Aquaporin-1-mediated cerebral edema following traumatic brain injury: Effects of acidosis and corticosteroid administration

Nam D. Tran, Stefan Kim, Heather K. Vincent, Anthony Rodriguez, David R. Hinton, M. Ross Bullock, Harold F. Young

Research output: Contribution to journalArticlepeer-review

35 Scopus citations

Abstract

Object. Dysregulation of water homeostasis induces cerebral edema. Edema is a major cause of morbidity and mortality following traumatic brain injury (TBI). Aquaporin-1 (AQP-1), a water channel found in the brain, can function as a transporter for CO2 across the cellular membrane. Additionally, AQP-1's promoter contains a glucocorticoid response element. Thus, AQP-1 may be involved with edema-related brain injury and might be modulated by external conditions such as the pH and the presence of steroids. In this study, the authors investigated the hypotheses that: 1) AQP-1 participates in brain water homeostasis following TBI; 2) secondary injury (for example, acidosis) alters the expression of AQP-1 and exacerbates cerebral edema; and 3) corticosteroids augment brain AQP-1 expression and differentially affect cerebral edema under nonacidotic and acidotic conditions. Methods. Anesthetized Sprague-Dawley rats were subjected to moderate to severe TBI (2.5-3.5 atm) or surgery without injury, and they were randomized to receive a 3-mg/kg bolus of intravenous dexamethasone within 10 minutes after injury or surgery, a 3-mg/kg bolus of dexamethasone followed by 1-mg/kg maintenance doses every 8 hours for 24 hours, or saline boluses at similar time intervals. A second group of animals was subjected to respiratory acidosis with target arterial blood pH 6.8-7.2 for 1 hour following the surgery or injury. To evaluate selective blockage of AQP-1, some animals received a single intraperitoneal dose of HgCl2 (0.3-30.0 mmol/L) within 30 minutes of injury or surgery. At 4 or 24 hours postinjury, animals were killed and their brains were harvested for mRNA, protein, or water content analyses. Results. The authors demonstrated elevated cerebral edema levels at 4 and 24 hours following TBI. Dexamethasone administration within 1 hour of TBI attenuated the cerebral edema under nonacidotic conditions but worsened it under acidotic conditions. Selective blockage of AQP-1 channels with HgCl2 attenuated the edematous effects of corticosteroids and acidosis. Reverse transcriptase polymerase chain reaction and immunohistochemical analyses demonstrated a paucity of AQP-1 in the cerebral cortices of the uninjured animals. In contrast, AQP-1 mRNA and protein levels were higher in the cerebral cortices of animals that sustained a TBI. Conclusions. These findings implicate an important, modifiable role for AQP-1 in water homeostasis within the CNS following TBI.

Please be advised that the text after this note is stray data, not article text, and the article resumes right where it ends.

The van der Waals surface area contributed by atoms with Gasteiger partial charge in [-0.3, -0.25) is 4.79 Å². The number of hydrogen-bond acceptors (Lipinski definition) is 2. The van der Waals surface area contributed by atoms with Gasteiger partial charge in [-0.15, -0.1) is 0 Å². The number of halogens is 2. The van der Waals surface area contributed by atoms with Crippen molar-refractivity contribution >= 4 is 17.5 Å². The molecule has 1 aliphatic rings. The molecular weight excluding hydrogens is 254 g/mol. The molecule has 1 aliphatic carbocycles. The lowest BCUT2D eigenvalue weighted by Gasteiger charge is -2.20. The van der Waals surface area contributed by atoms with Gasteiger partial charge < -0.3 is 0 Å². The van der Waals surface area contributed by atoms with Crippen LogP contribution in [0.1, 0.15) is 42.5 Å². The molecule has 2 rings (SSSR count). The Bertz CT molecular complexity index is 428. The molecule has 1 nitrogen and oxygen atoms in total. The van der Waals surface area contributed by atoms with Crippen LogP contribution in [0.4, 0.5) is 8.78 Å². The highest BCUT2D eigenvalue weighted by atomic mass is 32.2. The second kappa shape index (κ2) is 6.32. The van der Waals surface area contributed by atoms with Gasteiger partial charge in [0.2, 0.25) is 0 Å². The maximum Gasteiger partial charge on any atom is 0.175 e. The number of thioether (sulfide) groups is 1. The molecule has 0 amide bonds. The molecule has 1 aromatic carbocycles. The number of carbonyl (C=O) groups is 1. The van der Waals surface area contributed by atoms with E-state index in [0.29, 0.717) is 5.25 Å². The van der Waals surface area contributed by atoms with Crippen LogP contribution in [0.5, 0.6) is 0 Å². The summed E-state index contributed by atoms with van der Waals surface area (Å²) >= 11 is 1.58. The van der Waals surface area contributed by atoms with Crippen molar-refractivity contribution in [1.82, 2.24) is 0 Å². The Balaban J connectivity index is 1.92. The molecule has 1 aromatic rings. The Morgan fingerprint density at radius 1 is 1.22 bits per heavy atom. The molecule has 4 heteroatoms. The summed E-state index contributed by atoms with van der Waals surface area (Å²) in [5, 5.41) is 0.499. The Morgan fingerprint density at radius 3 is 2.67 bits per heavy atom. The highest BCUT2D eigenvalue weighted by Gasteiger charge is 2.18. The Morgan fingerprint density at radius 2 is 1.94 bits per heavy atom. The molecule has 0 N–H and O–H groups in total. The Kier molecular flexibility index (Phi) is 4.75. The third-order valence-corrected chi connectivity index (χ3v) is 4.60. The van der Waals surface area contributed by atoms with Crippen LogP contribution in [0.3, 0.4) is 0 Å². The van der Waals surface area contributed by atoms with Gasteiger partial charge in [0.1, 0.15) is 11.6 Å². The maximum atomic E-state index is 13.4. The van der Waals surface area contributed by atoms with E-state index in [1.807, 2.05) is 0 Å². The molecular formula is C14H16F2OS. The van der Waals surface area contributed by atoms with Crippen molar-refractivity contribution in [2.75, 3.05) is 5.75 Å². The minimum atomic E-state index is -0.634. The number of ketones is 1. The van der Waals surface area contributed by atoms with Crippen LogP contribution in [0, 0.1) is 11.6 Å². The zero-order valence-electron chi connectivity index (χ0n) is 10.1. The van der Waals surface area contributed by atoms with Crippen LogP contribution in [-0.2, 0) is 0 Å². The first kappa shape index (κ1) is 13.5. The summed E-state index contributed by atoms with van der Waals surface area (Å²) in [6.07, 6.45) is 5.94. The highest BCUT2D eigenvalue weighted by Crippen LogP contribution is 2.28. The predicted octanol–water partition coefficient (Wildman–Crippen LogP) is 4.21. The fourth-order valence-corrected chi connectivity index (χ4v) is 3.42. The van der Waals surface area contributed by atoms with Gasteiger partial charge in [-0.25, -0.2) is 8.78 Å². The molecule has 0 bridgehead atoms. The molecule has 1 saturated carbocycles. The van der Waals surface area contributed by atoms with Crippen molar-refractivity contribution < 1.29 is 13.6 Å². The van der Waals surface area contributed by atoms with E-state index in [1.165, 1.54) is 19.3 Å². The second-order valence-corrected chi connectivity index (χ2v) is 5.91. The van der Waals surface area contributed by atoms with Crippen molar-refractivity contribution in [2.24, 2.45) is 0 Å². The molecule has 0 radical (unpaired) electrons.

Original languageEnglish (US)
Pages (from-to)1095-1104
Number of pages10
JournalJournal of neurosurgery
Volume112
Issue number5
DOIs
StatePublished - May 2010
Externally publishedYes

Keywords

  • Aquaporin-1
  • Cerebral cortex
  • Edema
  • Traumatic brain injury

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